The city centre cycling route of Guildhall Walk will be closed outside of working hours after a new fence at the site was approved.
A compromise solution was agreed between Peterborough City Council and Barclays which has borne the brunt of anti-social behaviour in the alleyway which runs between Cathedral Square and Priestgate.
The bank, which is situated next to the problem area, successfully argued that defecation, urination, drug use and rough sleeping were making it unpleasant for their staff coming to work.
However, councillors on the council’s planning committee extended the fence’s opening hours beyond what Barclays was proposing, with access allowed between 8am and 6pm, Monday to Saturday, and 9am to 5pm on Sunday.
And the front gate which faces Cathedral Square will have to be re-designed into a solid-panelled fence before it is allowed to shut in the evenings.
Addressing the committee this afternoon (Tuesday, June 14), Tom Lambshead, agent for the application, said: “Bank staff have had to clean up mess which is not only unpleasant, but dangerous. The police have offered their full support for the application.
“Closing off the alleyway outside office hours will not see people suddenly use their cars.
“The bank is offering a compromise solution.”
Mr Lambshead also wondered why cycling should be allowed down the alleyway when it was banned down nearby Bridge Street due to the risk to pedestrians.
He also said the extra walk to bypass Guildhall Walk would take an estimated extra two minutes.
Graham Martin, from Barclays, said: “For a number of years there has been minor and major anti-social behaviour. I can honestly say the last 18 months have been horrendous for staff and the public using Guildhall Walk - there’s been threatening behaviour, foul and abusive behaviour, food rubbish from nearby restaurants, needles.
“But the worst thing to have to face is the area’s been used as a public toilet. Even during the day a member of the public was urinating in broad daylight.
“What we proposed is a compromise, not a full closure, so Guildhall Walk will be open during the day when law-abiding citizens and pedestrians can use it.”
The proposals to close the alleyway during the evenings had received a number of objections, and the council’s planning officers had recommended that the application be refused, claiming that the problems could be resolved without a new fence.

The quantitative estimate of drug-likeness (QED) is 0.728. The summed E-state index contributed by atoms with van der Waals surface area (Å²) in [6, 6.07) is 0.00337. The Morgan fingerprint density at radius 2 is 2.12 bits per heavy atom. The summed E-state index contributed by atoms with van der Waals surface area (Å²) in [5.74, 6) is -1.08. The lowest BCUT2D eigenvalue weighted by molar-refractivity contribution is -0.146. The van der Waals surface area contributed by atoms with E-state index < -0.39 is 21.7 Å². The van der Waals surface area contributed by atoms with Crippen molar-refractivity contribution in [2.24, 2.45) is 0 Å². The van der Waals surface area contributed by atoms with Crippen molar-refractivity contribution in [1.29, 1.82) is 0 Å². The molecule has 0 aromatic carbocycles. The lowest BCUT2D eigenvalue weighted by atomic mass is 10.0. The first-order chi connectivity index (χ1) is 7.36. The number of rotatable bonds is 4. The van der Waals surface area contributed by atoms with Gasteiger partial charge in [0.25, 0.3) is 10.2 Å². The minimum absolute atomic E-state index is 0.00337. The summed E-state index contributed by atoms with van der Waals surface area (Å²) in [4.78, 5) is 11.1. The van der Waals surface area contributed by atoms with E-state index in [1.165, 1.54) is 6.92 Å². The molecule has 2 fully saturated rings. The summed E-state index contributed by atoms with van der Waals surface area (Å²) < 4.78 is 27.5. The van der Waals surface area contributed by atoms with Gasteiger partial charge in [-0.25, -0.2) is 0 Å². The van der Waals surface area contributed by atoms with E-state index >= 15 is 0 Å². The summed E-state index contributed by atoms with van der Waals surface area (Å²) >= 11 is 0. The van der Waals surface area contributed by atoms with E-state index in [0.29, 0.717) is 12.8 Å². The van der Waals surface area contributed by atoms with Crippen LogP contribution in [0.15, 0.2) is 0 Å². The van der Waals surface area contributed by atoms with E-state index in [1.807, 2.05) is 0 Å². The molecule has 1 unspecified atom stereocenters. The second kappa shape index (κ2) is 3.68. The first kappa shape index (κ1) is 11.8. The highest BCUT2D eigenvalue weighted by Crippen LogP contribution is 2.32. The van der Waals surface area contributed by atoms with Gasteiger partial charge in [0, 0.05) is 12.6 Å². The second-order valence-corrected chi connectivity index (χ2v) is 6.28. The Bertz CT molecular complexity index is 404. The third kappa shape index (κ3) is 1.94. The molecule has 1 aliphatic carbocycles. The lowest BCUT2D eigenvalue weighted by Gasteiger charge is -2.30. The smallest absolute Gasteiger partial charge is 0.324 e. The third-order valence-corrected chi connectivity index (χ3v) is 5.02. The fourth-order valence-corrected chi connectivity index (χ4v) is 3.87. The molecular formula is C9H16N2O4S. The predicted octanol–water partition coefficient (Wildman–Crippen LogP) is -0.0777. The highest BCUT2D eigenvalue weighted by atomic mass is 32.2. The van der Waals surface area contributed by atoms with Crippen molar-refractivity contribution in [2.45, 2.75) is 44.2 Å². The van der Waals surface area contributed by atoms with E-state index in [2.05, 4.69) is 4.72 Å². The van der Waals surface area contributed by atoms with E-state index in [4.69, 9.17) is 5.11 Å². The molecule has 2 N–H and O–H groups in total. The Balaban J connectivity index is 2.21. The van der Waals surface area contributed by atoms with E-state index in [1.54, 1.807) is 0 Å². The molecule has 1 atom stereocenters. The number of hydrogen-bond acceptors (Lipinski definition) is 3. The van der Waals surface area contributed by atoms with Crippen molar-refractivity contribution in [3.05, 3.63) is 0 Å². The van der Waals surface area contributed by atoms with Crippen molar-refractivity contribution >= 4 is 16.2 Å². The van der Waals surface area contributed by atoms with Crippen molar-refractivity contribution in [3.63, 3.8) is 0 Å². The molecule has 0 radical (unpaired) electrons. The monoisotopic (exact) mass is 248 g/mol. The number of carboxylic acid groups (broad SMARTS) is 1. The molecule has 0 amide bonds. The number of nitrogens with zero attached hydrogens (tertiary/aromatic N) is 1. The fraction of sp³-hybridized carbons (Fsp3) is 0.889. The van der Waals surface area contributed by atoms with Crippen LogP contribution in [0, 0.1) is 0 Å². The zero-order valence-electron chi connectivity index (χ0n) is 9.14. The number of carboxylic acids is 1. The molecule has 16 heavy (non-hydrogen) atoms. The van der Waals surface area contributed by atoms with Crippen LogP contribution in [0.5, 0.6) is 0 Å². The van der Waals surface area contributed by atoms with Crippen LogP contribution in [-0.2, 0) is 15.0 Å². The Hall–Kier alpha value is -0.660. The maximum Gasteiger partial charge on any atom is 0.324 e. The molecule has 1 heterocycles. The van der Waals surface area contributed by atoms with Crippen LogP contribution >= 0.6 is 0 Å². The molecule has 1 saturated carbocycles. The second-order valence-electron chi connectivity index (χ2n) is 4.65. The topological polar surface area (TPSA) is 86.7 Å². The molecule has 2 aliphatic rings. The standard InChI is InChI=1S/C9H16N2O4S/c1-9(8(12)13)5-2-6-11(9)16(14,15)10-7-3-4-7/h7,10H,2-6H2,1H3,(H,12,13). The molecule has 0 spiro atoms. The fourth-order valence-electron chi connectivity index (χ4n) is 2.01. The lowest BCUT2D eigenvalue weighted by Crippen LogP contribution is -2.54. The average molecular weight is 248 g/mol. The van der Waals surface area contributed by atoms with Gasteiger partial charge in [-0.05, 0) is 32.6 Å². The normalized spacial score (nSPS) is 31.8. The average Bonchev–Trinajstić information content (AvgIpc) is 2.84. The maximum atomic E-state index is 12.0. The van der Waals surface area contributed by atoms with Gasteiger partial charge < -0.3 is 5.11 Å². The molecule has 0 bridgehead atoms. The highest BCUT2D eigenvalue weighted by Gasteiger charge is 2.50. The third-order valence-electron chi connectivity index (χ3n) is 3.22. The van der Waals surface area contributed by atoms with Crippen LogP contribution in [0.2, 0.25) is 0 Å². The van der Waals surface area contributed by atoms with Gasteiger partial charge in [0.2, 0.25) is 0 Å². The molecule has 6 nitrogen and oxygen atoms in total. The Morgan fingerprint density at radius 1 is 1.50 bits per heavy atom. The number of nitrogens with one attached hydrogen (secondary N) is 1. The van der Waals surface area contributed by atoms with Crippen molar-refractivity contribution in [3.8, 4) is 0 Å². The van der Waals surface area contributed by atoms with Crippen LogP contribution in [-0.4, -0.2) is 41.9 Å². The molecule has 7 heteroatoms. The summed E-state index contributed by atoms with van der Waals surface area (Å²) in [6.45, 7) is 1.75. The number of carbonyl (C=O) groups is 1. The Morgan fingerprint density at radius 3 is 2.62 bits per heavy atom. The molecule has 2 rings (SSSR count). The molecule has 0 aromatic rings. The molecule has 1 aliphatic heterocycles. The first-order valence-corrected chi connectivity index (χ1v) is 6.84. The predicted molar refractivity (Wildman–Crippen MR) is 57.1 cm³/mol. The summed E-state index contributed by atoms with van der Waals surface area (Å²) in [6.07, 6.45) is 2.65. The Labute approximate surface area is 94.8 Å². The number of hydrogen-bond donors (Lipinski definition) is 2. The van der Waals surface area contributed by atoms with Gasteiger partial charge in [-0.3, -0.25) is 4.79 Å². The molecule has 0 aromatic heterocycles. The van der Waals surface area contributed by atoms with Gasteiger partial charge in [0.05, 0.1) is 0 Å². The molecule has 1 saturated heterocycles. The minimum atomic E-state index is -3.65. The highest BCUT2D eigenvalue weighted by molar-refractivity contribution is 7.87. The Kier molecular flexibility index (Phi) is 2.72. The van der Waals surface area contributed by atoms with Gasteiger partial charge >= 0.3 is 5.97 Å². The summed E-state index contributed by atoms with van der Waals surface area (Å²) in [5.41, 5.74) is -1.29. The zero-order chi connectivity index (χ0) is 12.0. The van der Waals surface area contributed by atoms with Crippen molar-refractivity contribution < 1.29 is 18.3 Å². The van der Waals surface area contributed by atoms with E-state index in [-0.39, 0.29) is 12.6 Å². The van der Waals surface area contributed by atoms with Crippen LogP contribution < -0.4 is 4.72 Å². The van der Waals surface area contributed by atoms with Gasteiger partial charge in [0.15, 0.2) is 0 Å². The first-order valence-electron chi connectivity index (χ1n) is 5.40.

However, most councillors were firmly in agreement with Barclays, with Cllr Peter Hiller saying: “You have my sympathy, it’s a bank you run not a public toilet.”
However, like many others he hit out at the current fence which he said “looks like an open prison.”
Disapproval over the opening hours originally proposed by Barclays, which would have seen the alleyway closed on Sundays and from 3pm on Saturdays, led to a compromise.
Cllr Lucia Serluca and Cllr Chris Harper, who like Cllr Hiller are members of the Conservative group, also sympathised with Barclays. Cllr Harper said it was “dead wrong” that the alleyway is used as a toilet and he highlighted the money spent on improving the city centre.
He added: “I think we have a duty to protect the area and the public.”
However, Liberal Democrat member Cllr Andrew Bond said: “I feel sorry for the bank, but because bad things happen should we take it away from people who use it correctly?”
Both Cllr Bond and Cllr Chris Ash, of the Liberal Party, wanted the application to be refused at the current time.
Cllr Ash said: “It’s safer, easier and far better to refuse this now so Barclays can talk to officers.”
But the suggestion to defer the matter was rejected, and Cllrs Bond and Ash were the only two to object to a recommendation to replace the current gate at Guildhall Walk.
Barclays had previously tried to fence-off the site but was forced to re-open it after it was told it needed to send in a planning application.